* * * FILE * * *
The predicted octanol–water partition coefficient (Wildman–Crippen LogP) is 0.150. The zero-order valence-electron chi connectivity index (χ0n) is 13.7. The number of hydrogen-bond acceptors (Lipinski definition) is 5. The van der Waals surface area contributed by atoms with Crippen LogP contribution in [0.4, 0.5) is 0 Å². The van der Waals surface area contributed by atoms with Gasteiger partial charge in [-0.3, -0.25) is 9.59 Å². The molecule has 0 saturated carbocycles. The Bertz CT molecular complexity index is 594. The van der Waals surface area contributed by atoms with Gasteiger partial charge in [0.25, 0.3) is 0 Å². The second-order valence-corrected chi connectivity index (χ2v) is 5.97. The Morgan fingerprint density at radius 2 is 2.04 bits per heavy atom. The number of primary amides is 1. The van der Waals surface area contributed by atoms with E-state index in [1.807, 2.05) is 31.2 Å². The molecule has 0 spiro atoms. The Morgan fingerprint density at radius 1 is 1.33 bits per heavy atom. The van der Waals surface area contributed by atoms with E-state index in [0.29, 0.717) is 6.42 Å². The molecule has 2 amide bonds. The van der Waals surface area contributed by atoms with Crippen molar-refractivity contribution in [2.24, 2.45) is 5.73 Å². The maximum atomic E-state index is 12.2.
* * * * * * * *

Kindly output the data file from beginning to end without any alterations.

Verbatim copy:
The predicted octanol–water partition coefficient (Wildman–Crippen LogP) is 0.150. The zero-order valence-electron chi connectivity index (χ0n) is 13.7. The number of hydrogen-bond acceptors (Lipinski definition) is 5. The van der Waals surface area contributed by atoms with Crippen LogP contribution in [0.4, 0.5) is 0 Å². The van der Waals surface area contributed by atoms with Gasteiger partial charge in [-0.3, -0.25) is 9.59 Å². The molecule has 0 saturated carbocycles. The Bertz CT molecular complexity index is 594. The van der Waals surface area contributed by atoms with Gasteiger partial charge in [0.25, 0.3) is 0 Å². The second-order valence-corrected chi connectivity index (χ2v) is 5.97. The Morgan fingerprint density at radius 2 is 2.04 bits per heavy atom. The number of primary amides is 1. The van der Waals surface area contributed by atoms with E-state index in [1.807, 2.05) is 31.2 Å². The molecule has 0 spiro atoms. The Morgan fingerprint density at radius 1 is 1.33 bits per heavy atom. The van der Waals surface area contributed by atoms with E-state index in [0.29, 0.717) is 6.42 Å². The molecule has 2 amide bonds. The van der Waals surface area contributed by atoms with Crippen molar-refractivity contribution in [2.24, 2.45) is 5.73 Å². The maximum atomic E-state index is 12.2.